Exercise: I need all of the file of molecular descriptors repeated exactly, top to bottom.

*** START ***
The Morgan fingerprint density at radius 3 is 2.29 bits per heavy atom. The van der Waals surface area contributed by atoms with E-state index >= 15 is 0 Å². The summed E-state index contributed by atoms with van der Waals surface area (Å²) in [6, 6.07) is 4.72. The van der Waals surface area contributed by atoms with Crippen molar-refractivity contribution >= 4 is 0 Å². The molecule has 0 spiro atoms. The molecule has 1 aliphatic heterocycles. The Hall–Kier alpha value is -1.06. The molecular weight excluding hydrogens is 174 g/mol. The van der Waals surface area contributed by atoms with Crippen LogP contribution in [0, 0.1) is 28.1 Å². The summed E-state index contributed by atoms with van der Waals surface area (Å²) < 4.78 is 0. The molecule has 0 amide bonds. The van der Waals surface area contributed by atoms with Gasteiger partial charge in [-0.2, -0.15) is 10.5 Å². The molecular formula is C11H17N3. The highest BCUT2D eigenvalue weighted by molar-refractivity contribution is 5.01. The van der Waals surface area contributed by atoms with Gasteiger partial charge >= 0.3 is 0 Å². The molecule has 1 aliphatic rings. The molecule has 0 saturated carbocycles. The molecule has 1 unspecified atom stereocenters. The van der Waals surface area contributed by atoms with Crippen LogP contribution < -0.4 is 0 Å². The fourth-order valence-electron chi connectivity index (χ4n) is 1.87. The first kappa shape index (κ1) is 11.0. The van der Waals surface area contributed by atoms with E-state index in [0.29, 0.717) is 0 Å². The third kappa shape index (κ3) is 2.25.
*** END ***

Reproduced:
The Morgan fingerprint density at radius 3 is 2.29 bits per heavy atom. The van der Waals surface area contributed by atoms with E-state index >= 15 is 0 Å². The summed E-state index contributed by atoms with van der Waals surface area (Å²) in [6, 6.07) is 4.72. The van der Waals surface area contributed by atoms with Crippen molar-refractivity contribution >= 4 is 0 Å². The molecule has 0 spiro atoms. The molecule has 1 aliphatic heterocycles. The Hall–Kier alpha value is -1.06. The molecular weight excluding hydrogens is 174 g/mol. The van der Waals surface area contributed by atoms with Crippen LogP contribution in [0, 0.1) is 28.1 Å². The summed E-state index contributed by atoms with van der Waals surface area (Å²) < 4.78 is 0. The molecule has 0 amide bonds. The van der Waals surface area contributed by atoms with Gasteiger partial charge in [-0.2, -0.15) is 10.5 Å². The molecular formula is C11H17N3. The highest BCUT2D eigenvalue weighted by molar-refractivity contribution is 5.01. The van der Waals surface area contributed by atoms with Gasteiger partial charge >= 0.3 is 0 Å². The molecule has 1 aliphatic rings. The molecule has 0 saturated carbocycles. The molecule has 1 unspecified atom stereocenters. The van der Waals surface area contributed by atoms with Crippen LogP contribution < -0.4 is 0 Å². The fourth-order valence-electron chi connectivity index (χ4n) is 1.87. The first kappa shape index (κ1) is 11.0. The van der Waals surface area contributed by atoms with E-state index in [0.29, 0.717) is 0 Å². The third kappa shape index (κ3) is 2.25.